Last year, the National Cancer Institute and the National Institute of Environmental Health Sciences put out a joint call for applications to support innovative research in new prospective cohorts that addresses knowledge gaps in how environmental exposures cause cancer. A multidisciplinary team of researchers from the University of Michigan was awarded a $13 million grant which supports a project that will quantify the impact of known and suspected environmental exposures on cancer risk in the state of Michigan.
The project, called MI-CARES, or Michigan Cancer and Research on the Environment Study, is led by researchers from both the University of Michigan School of Public Health and Rogel Cancer Center. MI-CARES plans to enroll at least 100,000 healthy individuals into the cohort, following them through time to measure how their environmental exposures may be linked to their risk of developing cancer later in life. The research team will examine cancer risk relating to both well-established carcinogens like air pollution, as well as emerging environmental contaminants like PFAS. The project will measure how Michigan residents are exposed to complex mixtures of chemicals in the environment, quantify how these exposures change over time, and understand routes of exposure across the state. MI-CARES will also test how these exposures are related to cancer by measuring cancer-related biomarkers in the participants, such as inflammation, metabolic alterations, and epigenetic changes.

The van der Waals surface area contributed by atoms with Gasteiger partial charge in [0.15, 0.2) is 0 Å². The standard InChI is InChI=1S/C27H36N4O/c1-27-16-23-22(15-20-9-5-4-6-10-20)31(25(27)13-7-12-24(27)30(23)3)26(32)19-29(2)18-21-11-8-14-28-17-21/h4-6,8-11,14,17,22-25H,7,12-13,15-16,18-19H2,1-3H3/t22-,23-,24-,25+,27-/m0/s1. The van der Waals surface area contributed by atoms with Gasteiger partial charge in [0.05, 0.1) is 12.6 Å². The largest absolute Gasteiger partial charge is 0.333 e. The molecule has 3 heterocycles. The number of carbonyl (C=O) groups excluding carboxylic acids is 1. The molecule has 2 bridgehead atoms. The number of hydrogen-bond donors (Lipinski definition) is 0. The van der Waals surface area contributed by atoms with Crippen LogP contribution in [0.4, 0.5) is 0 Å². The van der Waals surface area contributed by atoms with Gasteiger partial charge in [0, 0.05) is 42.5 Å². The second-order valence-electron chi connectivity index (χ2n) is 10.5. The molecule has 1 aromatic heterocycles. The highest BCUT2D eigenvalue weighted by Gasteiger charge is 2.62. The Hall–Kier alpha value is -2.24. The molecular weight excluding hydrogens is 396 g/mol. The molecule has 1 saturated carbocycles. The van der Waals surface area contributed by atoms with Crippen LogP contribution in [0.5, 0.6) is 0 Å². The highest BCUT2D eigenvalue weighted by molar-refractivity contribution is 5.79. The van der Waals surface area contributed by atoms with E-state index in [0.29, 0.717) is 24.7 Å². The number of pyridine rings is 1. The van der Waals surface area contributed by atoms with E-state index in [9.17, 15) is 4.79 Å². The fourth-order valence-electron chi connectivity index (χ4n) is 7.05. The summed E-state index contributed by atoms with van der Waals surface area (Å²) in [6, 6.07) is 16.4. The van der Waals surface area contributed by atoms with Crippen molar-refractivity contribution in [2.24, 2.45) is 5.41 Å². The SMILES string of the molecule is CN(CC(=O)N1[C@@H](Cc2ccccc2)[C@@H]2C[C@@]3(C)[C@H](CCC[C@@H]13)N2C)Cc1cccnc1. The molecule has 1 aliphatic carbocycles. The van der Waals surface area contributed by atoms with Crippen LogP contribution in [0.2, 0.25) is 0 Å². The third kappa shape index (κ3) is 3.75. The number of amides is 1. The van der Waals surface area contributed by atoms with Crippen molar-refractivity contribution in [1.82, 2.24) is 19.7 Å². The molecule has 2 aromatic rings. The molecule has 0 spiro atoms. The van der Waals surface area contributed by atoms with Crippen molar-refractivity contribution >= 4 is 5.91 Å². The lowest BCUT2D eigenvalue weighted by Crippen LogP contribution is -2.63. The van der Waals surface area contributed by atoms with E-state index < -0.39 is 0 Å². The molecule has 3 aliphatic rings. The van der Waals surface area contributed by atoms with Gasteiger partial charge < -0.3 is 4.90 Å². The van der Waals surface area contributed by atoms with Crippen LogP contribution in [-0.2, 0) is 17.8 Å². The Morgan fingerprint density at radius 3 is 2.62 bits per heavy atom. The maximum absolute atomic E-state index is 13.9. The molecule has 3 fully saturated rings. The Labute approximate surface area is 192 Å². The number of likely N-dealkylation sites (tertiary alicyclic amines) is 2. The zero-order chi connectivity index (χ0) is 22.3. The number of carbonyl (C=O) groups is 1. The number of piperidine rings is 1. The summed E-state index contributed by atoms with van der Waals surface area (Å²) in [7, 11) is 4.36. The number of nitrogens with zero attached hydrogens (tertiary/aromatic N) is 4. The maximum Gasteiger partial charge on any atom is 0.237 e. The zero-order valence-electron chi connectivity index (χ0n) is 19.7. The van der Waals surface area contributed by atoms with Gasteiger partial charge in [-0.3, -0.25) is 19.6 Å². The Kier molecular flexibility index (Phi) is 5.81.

Notably, this project takes a community engaged research approach. MI-CARES will focus on environmental justice hotspots in the Detroit metropolitan area, Flint, Grand Rapids, Kalamazoo, Lansing, and Saginaw to enroll cohort participants. These cities contain some of the most polluted regions in Michigan due to a long history of manufacturing, hazardous waste disposal, agricultural pesticide usage, and oil and coal-based energy production. Recognition of the disproportionate burden of exposure and disease is a main focus of the project. Engagement with community partners in these affected areas will integrate unique perspectives and expertise will shape the MI-CARES research priorities. Over the course of the study, these partnerships will facilitate bi-directional communication between researchers and the engaged communities.